Preserving a Great Lady: At 95, the Cedar Lee Theater remains as essential as ever

For the last nine years, I’ve had the privilege of being the general manager of the Cedar Lee Theater. In these surreal times, I’ve discovered a deeper sense of what the theater means to me, and how it’s come to be part of my identity.


Cedar Lee general manager Elizabeth Waski. Contributed photo.

Cedar Lee general manager Elizabeth Waski. Contributed photo.

On December 25th 1925, the Cedar Lee Theater opened its doors for the first time. In the 95 years since, the theater has played hostess to countless celebrities, artists, filmmakers and directors. 

She gave birth to the Cleveland International Film Festival and has become the premiere venue in Cleveland for award-winning art house films, special screenings like The National Theatre and the Met Opera, and cult classics. Every year hundreds of thousands of guests walk through her front door, charmed by her vintage features and unique film selection. For the last nine years, I’ve had the privilege of being the general manager and caretaker of this Great Lady.  

If times were normal, the Cedar Lee would now be hosting a month-long holiday party. On the busiest days, staff stands by at the usher stand and concession while the box office warmly greets guests. The line of visitors would stretch out the door and down the street. Conversations mix and mingle to create the perfect background music in the lobby and the smell of popcorn would drift through the theater like a familiar perfume.  

When the last customer is seated and the auditorium doors close, silence descends over the lobby as hundreds of guests are magically whisked away to another place. It’s here where the “magic of the movies” happens. Strangers sitting side by side are transported to another time or place, experiencing different cultures and languages, new ideas and distant worlds. For a few short hours, they experience someone else’s life.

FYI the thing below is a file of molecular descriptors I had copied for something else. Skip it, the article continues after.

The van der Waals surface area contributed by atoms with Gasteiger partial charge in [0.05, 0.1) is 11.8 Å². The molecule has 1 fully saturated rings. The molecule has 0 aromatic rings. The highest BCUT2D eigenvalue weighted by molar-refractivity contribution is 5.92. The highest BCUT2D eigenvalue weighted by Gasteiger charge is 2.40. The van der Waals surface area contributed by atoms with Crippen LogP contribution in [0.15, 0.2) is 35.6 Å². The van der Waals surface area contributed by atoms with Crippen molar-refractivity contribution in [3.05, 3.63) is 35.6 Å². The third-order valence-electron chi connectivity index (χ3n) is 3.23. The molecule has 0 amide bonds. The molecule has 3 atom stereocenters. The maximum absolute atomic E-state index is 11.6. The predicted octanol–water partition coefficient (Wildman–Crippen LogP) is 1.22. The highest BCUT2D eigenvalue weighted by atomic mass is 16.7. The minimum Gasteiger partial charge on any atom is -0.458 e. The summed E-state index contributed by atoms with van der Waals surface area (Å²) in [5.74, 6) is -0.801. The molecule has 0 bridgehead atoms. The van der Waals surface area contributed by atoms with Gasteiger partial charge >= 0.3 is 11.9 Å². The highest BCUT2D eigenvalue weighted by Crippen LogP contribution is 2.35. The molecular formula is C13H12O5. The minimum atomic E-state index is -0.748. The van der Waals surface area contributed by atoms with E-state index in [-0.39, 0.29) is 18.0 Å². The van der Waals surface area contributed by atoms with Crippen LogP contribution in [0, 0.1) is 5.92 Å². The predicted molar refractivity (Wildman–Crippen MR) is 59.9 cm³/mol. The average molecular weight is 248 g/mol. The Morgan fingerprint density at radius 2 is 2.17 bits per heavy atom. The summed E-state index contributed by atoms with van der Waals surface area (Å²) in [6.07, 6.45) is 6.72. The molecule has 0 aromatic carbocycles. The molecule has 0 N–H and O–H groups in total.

At the end of those busy days, I love to stand in the empty theater, the floor strewn with popcorn and discarded ticket stubs. Sounds of the day start to fade away, and the Cedar Lee begins her much-deserved rest for the night. As she settles down, the shared experiences and emotions still linger in the air, and in the silence they rise up and are woven into the fabric that has been forming for decades. I wrap myself up in it, grateful to be a part of another successful day as I gather strength to do it all again tomorrow.  

Over the years, customers have told me what the Cedar Lee Theater has meant to them. They share stories of their childhood, far away in years but so close in their memories. They talk of first kisses stolen in the balcony and Saturdays spent with friends seeing film after film for pocket change. I can see them climbing the stairs of the older auditoriums and I hear their laughter. First dates, marriage proposals, and weddings have happened within her walls, and my small part in helping to plan the details stays with me. Through the Kids’ Film Series, young children will be able to say, “I saw my very first movie at the Cedar Lee Theater.”